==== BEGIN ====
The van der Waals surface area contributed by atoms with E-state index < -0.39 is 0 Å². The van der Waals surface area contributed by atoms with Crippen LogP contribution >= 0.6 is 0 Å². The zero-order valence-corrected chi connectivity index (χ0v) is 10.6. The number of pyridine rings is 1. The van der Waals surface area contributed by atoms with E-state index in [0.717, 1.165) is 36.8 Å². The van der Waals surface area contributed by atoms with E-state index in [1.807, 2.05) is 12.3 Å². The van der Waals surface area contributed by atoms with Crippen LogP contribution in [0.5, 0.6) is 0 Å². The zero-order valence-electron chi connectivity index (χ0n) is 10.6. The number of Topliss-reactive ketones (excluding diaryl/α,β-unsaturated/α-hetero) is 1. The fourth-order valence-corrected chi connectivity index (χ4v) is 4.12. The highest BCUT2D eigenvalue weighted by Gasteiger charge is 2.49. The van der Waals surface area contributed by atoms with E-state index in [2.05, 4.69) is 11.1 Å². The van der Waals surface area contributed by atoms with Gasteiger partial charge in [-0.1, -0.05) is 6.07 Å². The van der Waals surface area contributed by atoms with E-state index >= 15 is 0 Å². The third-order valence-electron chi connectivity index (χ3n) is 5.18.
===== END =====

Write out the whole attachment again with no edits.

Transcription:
The van der Waals surface area contributed by atoms with E-state index < -0.39 is 0 Å². The van der Waals surface area contributed by atoms with Crippen LogP contribution >= 0.6 is 0 Å². The zero-order valence-corrected chi connectivity index (χ0v) is 10.6. The number of pyridine rings is 1. The van der Waals surface area contributed by atoms with E-state index in [0.717, 1.165) is 36.8 Å². The van der Waals surface area contributed by atoms with E-state index in [1.807, 2.05) is 12.3 Å². The van der Waals surface area contributed by atoms with Crippen LogP contribution in [0.5, 0.6) is 0 Å². The zero-order valence-electron chi connectivity index (χ0n) is 10.6. The number of Topliss-reactive ketones (excluding diaryl/α,β-unsaturated/α-hetero) is 1. The fourth-order valence-corrected chi connectivity index (χ4v) is 4.12. The highest BCUT2D eigenvalue weighted by Gasteiger charge is 2.49. The van der Waals surface area contributed by atoms with E-state index in [2.05, 4.69) is 11.1 Å². The van der Waals surface area contributed by atoms with Gasteiger partial charge in [-0.1, -0.05) is 6.07 Å². The van der Waals surface area contributed by atoms with E-state index >= 15 is 0 Å². The third-order valence-electron chi connectivity index (χ3n) is 5.18.